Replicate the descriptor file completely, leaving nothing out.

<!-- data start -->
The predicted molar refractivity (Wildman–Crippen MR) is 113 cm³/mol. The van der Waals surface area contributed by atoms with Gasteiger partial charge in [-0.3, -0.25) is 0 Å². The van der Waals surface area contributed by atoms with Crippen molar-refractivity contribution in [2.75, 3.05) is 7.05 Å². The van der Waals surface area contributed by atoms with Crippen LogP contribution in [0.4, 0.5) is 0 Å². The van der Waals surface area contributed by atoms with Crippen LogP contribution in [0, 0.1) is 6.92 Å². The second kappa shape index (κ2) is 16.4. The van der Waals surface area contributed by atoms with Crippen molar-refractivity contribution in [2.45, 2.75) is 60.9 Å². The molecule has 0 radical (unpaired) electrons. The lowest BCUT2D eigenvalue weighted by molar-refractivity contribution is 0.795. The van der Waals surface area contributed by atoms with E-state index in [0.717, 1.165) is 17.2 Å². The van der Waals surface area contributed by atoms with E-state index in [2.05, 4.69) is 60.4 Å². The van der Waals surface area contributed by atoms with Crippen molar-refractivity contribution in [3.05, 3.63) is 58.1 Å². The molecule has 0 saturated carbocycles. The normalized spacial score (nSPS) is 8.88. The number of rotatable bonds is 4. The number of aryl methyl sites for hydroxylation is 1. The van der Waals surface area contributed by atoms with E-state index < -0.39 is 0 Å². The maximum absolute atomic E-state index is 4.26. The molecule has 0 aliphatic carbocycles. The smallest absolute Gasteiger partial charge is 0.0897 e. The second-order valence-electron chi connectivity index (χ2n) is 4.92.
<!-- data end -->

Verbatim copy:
The predicted molar refractivity (Wildman–Crippen MR) is 113 cm³/mol. The van der Waals surface area contributed by atoms with Gasteiger partial charge in [-0.3, -0.25) is 0 Å². The van der Waals surface area contributed by atoms with Crippen molar-refractivity contribution in [2.75, 3.05) is 7.05 Å². The van der Waals surface area contributed by atoms with Crippen LogP contribution in [0.4, 0.5) is 0 Å². The van der Waals surface area contributed by atoms with Crippen LogP contribution in [0, 0.1) is 6.92 Å². The second kappa shape index (κ2) is 16.4. The van der Waals surface area contributed by atoms with Crippen molar-refractivity contribution in [2.45, 2.75) is 60.9 Å². The molecule has 0 radical (unpaired) electrons. The lowest BCUT2D eigenvalue weighted by molar-refractivity contribution is 0.795. The van der Waals surface area contributed by atoms with E-state index in [0.717, 1.165) is 17.2 Å². The van der Waals surface area contributed by atoms with E-state index in [2.05, 4.69) is 60.4 Å². The van der Waals surface area contributed by atoms with Crippen molar-refractivity contribution in [3.05, 3.63) is 58.1 Å². The molecule has 0 saturated carbocycles. The normalized spacial score (nSPS) is 8.88. The number of rotatable bonds is 4. The number of aryl methyl sites for hydroxylation is 1. The van der Waals surface area contributed by atoms with E-state index < -0.39 is 0 Å². The maximum absolute atomic E-state index is 4.26. The molecule has 0 aliphatic carbocycles. The smallest absolute Gasteiger partial charge is 0.0897 e. The second-order valence-electron chi connectivity index (χ2n) is 4.92.